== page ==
I find it hard to think of birds as individuals, rather than representatives of a species. That's because encounters with most birds are brief. Most likely, we'll never see that particular bird again. Wouldnít it be great to be able to follow a particular bird from birth through fledging, learning how to fly and provide for itself, migration, courtship, and breeding? In The Seasons of the Robin, Don Grussing does just that.
This fictional story tells the story of one American Robinís first year of life, from birth to breeding. It is fiction by necessity, but it is still incredibly insightful and educational. You may know a lot about how a bird lives, or even have extensive first-hand experience studying them, but this book will still be an eye-opener. The insight it gives into a birdís day-to-day life is amazing and includes things that Iíve never even considered before.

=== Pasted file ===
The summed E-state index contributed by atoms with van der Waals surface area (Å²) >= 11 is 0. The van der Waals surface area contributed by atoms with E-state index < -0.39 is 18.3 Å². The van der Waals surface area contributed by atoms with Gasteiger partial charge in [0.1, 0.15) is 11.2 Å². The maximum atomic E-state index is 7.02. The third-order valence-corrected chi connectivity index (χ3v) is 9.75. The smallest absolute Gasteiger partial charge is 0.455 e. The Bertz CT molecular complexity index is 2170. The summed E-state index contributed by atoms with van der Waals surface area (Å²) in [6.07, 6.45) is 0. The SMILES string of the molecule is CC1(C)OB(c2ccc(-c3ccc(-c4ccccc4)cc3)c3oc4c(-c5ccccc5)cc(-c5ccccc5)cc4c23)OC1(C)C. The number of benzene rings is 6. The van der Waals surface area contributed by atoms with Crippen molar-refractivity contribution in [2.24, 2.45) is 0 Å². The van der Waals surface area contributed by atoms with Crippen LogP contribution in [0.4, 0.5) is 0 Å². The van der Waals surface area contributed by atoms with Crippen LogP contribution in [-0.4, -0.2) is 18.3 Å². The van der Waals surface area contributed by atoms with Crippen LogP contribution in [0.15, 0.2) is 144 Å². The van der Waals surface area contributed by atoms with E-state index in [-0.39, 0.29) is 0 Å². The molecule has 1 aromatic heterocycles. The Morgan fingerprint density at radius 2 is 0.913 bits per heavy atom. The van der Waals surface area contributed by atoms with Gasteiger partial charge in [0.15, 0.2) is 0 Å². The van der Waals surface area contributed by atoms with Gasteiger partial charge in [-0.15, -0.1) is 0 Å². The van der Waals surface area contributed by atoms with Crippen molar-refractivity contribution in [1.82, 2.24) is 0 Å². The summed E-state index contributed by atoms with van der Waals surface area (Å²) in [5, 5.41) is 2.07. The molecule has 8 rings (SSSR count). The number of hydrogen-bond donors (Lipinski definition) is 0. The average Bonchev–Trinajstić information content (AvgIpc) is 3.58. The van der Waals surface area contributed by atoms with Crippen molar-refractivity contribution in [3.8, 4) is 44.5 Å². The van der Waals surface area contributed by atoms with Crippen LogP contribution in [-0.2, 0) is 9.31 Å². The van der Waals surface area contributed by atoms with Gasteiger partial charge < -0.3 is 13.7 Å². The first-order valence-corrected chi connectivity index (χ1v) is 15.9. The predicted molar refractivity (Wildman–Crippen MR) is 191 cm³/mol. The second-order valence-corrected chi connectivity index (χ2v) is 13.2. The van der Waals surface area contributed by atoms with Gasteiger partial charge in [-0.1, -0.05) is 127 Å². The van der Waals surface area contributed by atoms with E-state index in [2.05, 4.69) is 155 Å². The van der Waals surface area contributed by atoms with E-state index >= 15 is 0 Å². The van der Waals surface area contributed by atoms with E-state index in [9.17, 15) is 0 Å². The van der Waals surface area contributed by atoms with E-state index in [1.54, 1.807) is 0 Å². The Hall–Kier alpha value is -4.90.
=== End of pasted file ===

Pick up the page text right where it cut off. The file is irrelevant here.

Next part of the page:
The author does an admirable job of reigning in the anthropomorphism. Feelings are attributed to the bird, but only in terms of satisfying instinctual behavior. There is a very fine line here, but to me it was straddled nicely. My biggest issue is that it could be very repetitive. Although I found the story keenly interesting overall, my interest still waned at times.
However, I would still recommend it to those who'd like to get a new perspective on the birds that we see every day.
Full Review of The Seasons of the Robin